A Pay Gap for Female MBAs Has Reemerged

After nearly reaching parity a decade ago, a pay gap for female MBAs has reemerged
Photo illustration by 731; Photo: The Photo Works/Alamy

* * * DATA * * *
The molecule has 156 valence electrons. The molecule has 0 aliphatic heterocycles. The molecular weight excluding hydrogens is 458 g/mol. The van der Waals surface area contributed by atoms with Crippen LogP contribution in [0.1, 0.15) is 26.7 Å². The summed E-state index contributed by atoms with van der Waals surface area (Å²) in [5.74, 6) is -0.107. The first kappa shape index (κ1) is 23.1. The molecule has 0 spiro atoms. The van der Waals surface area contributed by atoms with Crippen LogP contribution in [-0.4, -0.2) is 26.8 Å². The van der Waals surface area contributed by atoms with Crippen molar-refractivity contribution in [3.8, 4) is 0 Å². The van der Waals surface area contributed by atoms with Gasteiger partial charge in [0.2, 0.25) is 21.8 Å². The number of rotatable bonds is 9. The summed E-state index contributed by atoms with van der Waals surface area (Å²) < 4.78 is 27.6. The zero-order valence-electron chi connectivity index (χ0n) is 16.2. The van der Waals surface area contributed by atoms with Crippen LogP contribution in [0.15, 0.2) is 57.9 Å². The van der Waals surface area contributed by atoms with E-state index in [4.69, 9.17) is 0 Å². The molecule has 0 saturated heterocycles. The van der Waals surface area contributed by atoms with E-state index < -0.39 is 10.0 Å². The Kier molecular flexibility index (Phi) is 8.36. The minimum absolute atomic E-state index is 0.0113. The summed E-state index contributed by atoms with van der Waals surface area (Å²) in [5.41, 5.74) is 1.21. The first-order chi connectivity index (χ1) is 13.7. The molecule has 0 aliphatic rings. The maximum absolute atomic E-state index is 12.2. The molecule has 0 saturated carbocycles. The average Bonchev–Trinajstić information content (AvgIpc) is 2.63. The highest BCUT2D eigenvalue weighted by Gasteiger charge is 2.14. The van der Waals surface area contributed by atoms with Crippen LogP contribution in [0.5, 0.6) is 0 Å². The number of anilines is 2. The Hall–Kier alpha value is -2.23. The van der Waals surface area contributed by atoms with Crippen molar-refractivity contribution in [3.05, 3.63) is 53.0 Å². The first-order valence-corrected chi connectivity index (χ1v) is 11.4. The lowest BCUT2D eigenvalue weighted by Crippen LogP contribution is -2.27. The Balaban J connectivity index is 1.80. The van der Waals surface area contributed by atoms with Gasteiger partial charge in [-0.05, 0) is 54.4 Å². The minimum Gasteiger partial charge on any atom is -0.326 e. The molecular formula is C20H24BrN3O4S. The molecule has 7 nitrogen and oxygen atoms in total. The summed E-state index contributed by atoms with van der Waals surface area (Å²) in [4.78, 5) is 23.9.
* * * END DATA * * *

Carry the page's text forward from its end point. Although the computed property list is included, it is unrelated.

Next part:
Ten years ago, the wage gap between men and women graduating from top MBA programs appeared to have been nearly erased. That suggested that women would launch their careers on an equal footing with men and then experience a gender-blind sprint up the corporate ranks. A decade later, a far more sober picture is emerging: The pay gap among graduates of elite business schools is widening, according to new research from Bloomberg Businessweek’s biennial survey of MBA graduates. On average, female grads from top MBA programs now earn 93¢ for every dollar paid their male classmates. At about a third of the top 30 U.S. business schools, women earn less than men—sometimes far less. Female MBA graduates from the class of 2012 at the Wharton School of the University of Pennsylvania, for instance, earned 86 percent of male wages, while those at Stanford Graduate School of Business earned 79 percent.

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